Legislature(2015 - 2016)
2016-11-07 House JournalFull Journal pdf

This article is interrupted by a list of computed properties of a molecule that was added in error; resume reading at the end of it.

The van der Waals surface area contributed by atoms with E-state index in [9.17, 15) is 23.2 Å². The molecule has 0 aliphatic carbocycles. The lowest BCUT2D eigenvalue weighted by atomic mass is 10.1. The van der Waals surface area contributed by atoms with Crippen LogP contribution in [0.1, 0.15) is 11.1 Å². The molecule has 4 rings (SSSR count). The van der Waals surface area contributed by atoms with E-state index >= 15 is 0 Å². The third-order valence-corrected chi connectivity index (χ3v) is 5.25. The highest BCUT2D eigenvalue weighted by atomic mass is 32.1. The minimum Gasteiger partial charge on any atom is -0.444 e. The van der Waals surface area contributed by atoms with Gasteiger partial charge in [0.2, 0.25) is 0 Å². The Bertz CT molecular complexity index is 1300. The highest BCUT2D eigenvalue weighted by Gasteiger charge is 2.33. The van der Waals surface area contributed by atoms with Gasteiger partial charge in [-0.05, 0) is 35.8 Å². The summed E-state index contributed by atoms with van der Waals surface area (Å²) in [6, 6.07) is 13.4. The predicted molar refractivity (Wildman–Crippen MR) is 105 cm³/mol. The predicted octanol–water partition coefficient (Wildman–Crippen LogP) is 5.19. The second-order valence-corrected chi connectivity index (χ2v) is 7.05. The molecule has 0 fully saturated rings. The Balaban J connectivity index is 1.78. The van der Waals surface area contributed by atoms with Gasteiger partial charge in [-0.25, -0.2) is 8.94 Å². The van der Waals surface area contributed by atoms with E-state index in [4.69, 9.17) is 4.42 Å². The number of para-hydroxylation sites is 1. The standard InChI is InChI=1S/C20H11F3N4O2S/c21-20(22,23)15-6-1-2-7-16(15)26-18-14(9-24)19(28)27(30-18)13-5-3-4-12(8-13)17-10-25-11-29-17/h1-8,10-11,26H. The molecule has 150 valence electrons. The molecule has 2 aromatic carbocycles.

2016-11-07 House Journal Page 3212 HB 156 The following letter dated July 28, 2016, was received: "Dear Speaker Chenault: Under the authority of Article II, Section 17, Constitution of the State of Alaska, I have let the following bill become law without signature: 2016-11-07 House Journal Page 3213 SENATE CS FOR CS FOR HOUSE BILL NO. 156(FIN)(efd fld H) "An Act relating to a parent's right to direct the education of a child; relating to the duties of the state Board of Education and Early Development, the Department of Education and Early Development, school boards, and school districts; relating to public school curriculum and assessments; relating to compliance with federal education laws; relating to public school accountability; relating to a statewide assessment plan and review of education laws and regulations; repealing the minimum expenditure for instruction for school districts; relating to sex education, human reproduction education, and human sexuality education; relating to suicide awareness and prevention training; relating to contracts for student assessments; relating to questionnaires and surveys administered in public schools; relating to physical examinations for teachers." Chapter No. 54, SLA 2016 Effective Date: October 26, 2016 After much thought and input from many perspectives, I have decided to allow SCS CSHB 156(FIN)(EFD FLD H) to become law without signature. I thank all for their valuable input. In making my decision, I believe some of the bill's provisions have been the subject of misunderstanding and confusion. This is understandable for a complex subject, but I must focus on the actual effect of the bill in making my decision. The bill addresses a number of education issues, including district responsibilities as to budgets, required training, assessments, and parental rights with regard to a child's education. The bill may not be perfect, but as a whole, I believe the potential advantages to school districts due to the bill should be given the chance to work. Some of the bill's provisions may have uncertain impacts, but the Administration and the Legislature are committed to education and will monitor the bill's effectiveness in practice. Further, my Administration will work with the federal government towards flexibility in testing requirements within the bounds of the law. 2016-11-07 House Journal Page 3214 Let me highlight some areas of the bill that have been the subject of much discussion. This bill repeals AS 14.17.520, a statute that is commonly referred to as the "70/30 requirement." In short, this statute requires each school district to spend a minimum of 70 percent of its school operating expenditures on the "instructional component" of its budget. A school district that fails to meet this goal must apply to the state Board of Education and Early Development for a waiver. I have no doubt this provision was enacted with the best of intentions, but in practice it has become burdensome, particularly for rural school districts whose high maintenance and operations costs have historically exceeded the 70 percent threshold. Waivers are routinely granted, yet the process adds an unnecessary burden for school districts and the State Board of Education and Early Development. Additionally, the mechanical focus on the ratio spending has not been proven to improve our educational outcomes and detracts from what our schools do best - educating students. Further, the bill would modify some training requirements for school staff, including training on sexual abuse and assault, crisis response, alcohol or drug-related disabilities and recognition and reporting of child abuse and neglect. Adjusting the training schedule requirements from individual schools to the district as a whole would allow each district to better focus its training where needed. This change would lessen the logistical challenges of tracking training at a school level, yet would keep in place important training in areas critical to our children's health and safety. As a further benefit of the bill and in light of the importance of this issue in the state, more students will get the benefit of suicide awareness and prevention training. Under sec. 20, teachers, administrators, counselors, and specialists providing services to students in any grade (not just in grades 7 through 12) will be required to receive the training. Next, I will address two particularly controversial provisions in the bill. First, the bill would appear to limit the ability of the Department of Education and Early Development (Department) to require a school or 2016-11-07 House Journal Page 3215 district to administer a statewide standards-based assessment for the next two school years. Further, the Department would be required to review and report to the Legislature on a final plan for developing and creating statewide assessments and for recommended law changes. Some have claimed that these provisions would result in a loss of federal funds. However, that outcome is not certain and would be preceded by notice from the United States Department of Education (USED). The bill also deletes some references to federal law in the school and district accountability statutes, but the Department of Law has noted that removal of those references does not lead to the conclusion that noncompliance with federal law would be intended or required by the bill. I am optimistic that the bill's assessment provisions will encourage cooperation with the USED in order to streamline and focus statewide assessments. The bill also would ease procurement requirements for statewide testing by exempting assessment contracts of the Department from the State procurement code. While I fully support the financial protections of our State procurement code, I recognize that in some circumstances more flexibility is required to allow a timely and responsible procurement best suited to the agency's needs. Next, I turn to the provisions on parental rights. The bill expands a parent's right to withdraw a child from standards-based testing or an activity, class, or program. Yet the bill also puts some sidebars on these provisions to assure that a child is not absent from activities categorically. This policy may increase parental involvement in a child's education. Most controversial, and in my view misunderstood, are provisions related to the teaching of a class or program in sex education, human reproduction, or human sexuality. The attention on these provisions highlights their importance and sensitivity. The bill would not prevent the teaching of these subjects, but it would require that those who do so be approved by the district's school board and have credentials available for review. Further, curriculum, literature, or materials on sex education, human reproduction, or human sexuality would need to be approved by the district school board and be available for parental review. Some feel these provisions will encourage parental involvement and foster helpful discussions between parents and their children. I, too, believe that the transparency and involvement offered by the bill will be beneficial. I have heard 2016-11-07 House Journal Page 3216 concerns that important information on these sensitive topics will be withheld, but the bill does not compel that result. Instead, the bill's provisions recognize the need for thoughtful and knowledgeable instruction on these subjects. Indeed, these provisions appear not to be a significant departure from current school district practice. Last, I note that the failure of the immediate effective date provisions causes a number of technical issues with the bill, but that those issues would not appear to have a significant legal effect. For the reasons described above, I have not signed SCS CSHB 156(FIN)(EFD FLD H) but have allowed it to become law without my signature. Sincerely, /s/ Bill Walker Governor"